Latinas had a lot to say in 2015.
Whether it was from the Golden Globes stage or on Twitter, Latina women used any platform they could to tell us who they are, what they are not and what their hopes and wishes are for their fellow Latinos. They are award-winning actresses, journalists and a Supreme Court justice — and they all made people think a little bit harder in 2015.
Eva Longoria on Latina empowerment
While talking to the now-defunct Glam Belleza Latina in March, Eva Longoria spoke about more than her hair care and beauty regimen — she discussed why she chose to empower other Latina women with her philanthropic work.
Zoe Saldana on redefining masculinity
But that wasn't the most interesting part of the pairing. Perego took her last name after the wedding. Saldana showed solidarity with her new beau in a Facebook post that said she hopes her husband can be an example of how to rethink masculinity.
America Ferrera on diversity in Hollywood
America Ferrera has taken several opportunities to address diversity in Hollywood this year.
She made a comedy video that swiped at Billy Eichner's "LaTina Fey" segment on his TV show Billy on the Street. After Gina Rodriguez became only the second Latina to win a best actress in a comedy TV series Golden Globe — Ferrera is the first — Ferrera spoke to the Huffington Post about why it's frustrating to have only two Latinas in the winner's circle. She said she doesn't blame awards shows, she blames people who create content.
Gina Rodriguez on seeing Latinos as heroes
When she won the Golden Globe for best actress in a comedy TV series in January, Rodriguez gave a stirring speech that was both personal and political. The actress thanked her father for teaching her to be ambitious, but she also thanked the creators of her hit show Jane the Virgin for telling Latina stories on screen.
Salma Hayek on discrimination
In an interview with the Huffington Post, Hayek dropped some historical truth bombs when a fellow movie theater patron tried to tell her and a friend to go back to their country.
Sonia Sotomayor on the criminal justice system and her own family
While hearing a case about racial discrimination and jury selection, Supreme Court Justice Sonia Sotomayor opened up about the criminal justice system and her own family. The case was about an all-white jury that sentenced a young black man to the death penalty. Twenty years later, the defendant's lawyers found evidence of racial discrimination in the case, and that black jurors had been dismissed for a variety of criteria not applied to white jurors. During the case, a question came up as to whether prosecutors were aware that one black juror's cousin was arrested on a drug trial. This spurred Sotomayor to comment on her own family history. Reporter Lyle Denniston told the Huffington Post that he doesn't think he's "ever heard any such admission from the bench."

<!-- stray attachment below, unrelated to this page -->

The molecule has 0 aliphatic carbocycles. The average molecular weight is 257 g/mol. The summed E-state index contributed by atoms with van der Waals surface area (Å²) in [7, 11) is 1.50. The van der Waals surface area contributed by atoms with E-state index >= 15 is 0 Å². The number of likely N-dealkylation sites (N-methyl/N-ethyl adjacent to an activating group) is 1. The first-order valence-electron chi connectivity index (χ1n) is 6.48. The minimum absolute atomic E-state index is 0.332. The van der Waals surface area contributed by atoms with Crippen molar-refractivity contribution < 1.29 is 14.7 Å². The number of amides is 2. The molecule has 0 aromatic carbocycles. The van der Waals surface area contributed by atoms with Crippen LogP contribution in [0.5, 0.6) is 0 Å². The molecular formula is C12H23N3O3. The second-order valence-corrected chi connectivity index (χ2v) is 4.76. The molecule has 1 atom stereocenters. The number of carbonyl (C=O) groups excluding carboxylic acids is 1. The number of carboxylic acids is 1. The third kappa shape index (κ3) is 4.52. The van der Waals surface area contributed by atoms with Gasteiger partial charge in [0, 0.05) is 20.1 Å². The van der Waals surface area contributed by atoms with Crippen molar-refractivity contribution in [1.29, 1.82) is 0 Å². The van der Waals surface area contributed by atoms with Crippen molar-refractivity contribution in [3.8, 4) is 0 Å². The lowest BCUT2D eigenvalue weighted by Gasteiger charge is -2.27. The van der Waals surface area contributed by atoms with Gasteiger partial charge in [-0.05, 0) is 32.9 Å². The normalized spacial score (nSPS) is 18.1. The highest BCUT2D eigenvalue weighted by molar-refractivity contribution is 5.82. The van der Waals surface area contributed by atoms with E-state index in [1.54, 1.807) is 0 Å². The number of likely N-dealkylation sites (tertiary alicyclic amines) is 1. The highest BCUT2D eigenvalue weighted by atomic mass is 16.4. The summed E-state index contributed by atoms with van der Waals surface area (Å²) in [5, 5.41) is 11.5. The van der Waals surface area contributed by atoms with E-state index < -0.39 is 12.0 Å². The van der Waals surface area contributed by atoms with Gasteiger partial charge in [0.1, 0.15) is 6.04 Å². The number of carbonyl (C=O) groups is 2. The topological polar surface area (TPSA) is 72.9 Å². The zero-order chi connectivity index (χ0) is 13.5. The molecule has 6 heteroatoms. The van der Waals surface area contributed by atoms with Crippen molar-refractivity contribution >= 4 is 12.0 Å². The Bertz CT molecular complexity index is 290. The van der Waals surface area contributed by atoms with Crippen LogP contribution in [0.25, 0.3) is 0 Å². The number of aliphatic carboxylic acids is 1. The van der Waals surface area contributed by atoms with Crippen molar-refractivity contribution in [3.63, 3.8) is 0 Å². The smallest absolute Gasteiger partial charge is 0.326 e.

Zoe Saldana on anti-immigration fervor
While discussing her upcoming Nina Simone biopic with Latina, Saldana responded to questions about fear of Latinos in the U.S. Saldana first pointed out that Latinos are in the same predicament as earlier waves of immigrants, including Italians, Jews and Irish people. She then went on to say that Latinos are here to stay.
Maria Hinojosa on feeling invisible
There were almost no Latino films in 2015, and Latino invisibility in all forms of media remains a problem.
In a TED Talk given earlier this year, award-winning journalist Maria Hinojosa spoke about the lack of Latino narratives in all media, especially journalism, and how they affected her as a child.
Selenis Leyva on being a "real woman"
Orange Is the New Black star Selenis Leyva has had it with the term "real women." In a Huffington Post blog, the actress called the term a "backhanded compliment," and that it implies that, somehow, the women of Orange Is the New Black should not be on TV.
Dascha Polanco on her love for her body
Another Orange Is the New Black star spoke out this year, and for another deeply personal reason. In an interview with Bustle, Dascha Polanco spoke about her lifetime struggle with her weight, and how she's finally learned to love her body — and food.
America Ferrera on Donald Trump
2016 Republican presidential candidate and real estate mogul Donald Trump is probably one of the least popular people in the Latino community right now, given his repeated assertions that Mexican undocumented immigrants are rapists and criminals. In an open letter, actress America Ferrera responded to Donald.
Read all of Mic's year-in-review coverage here.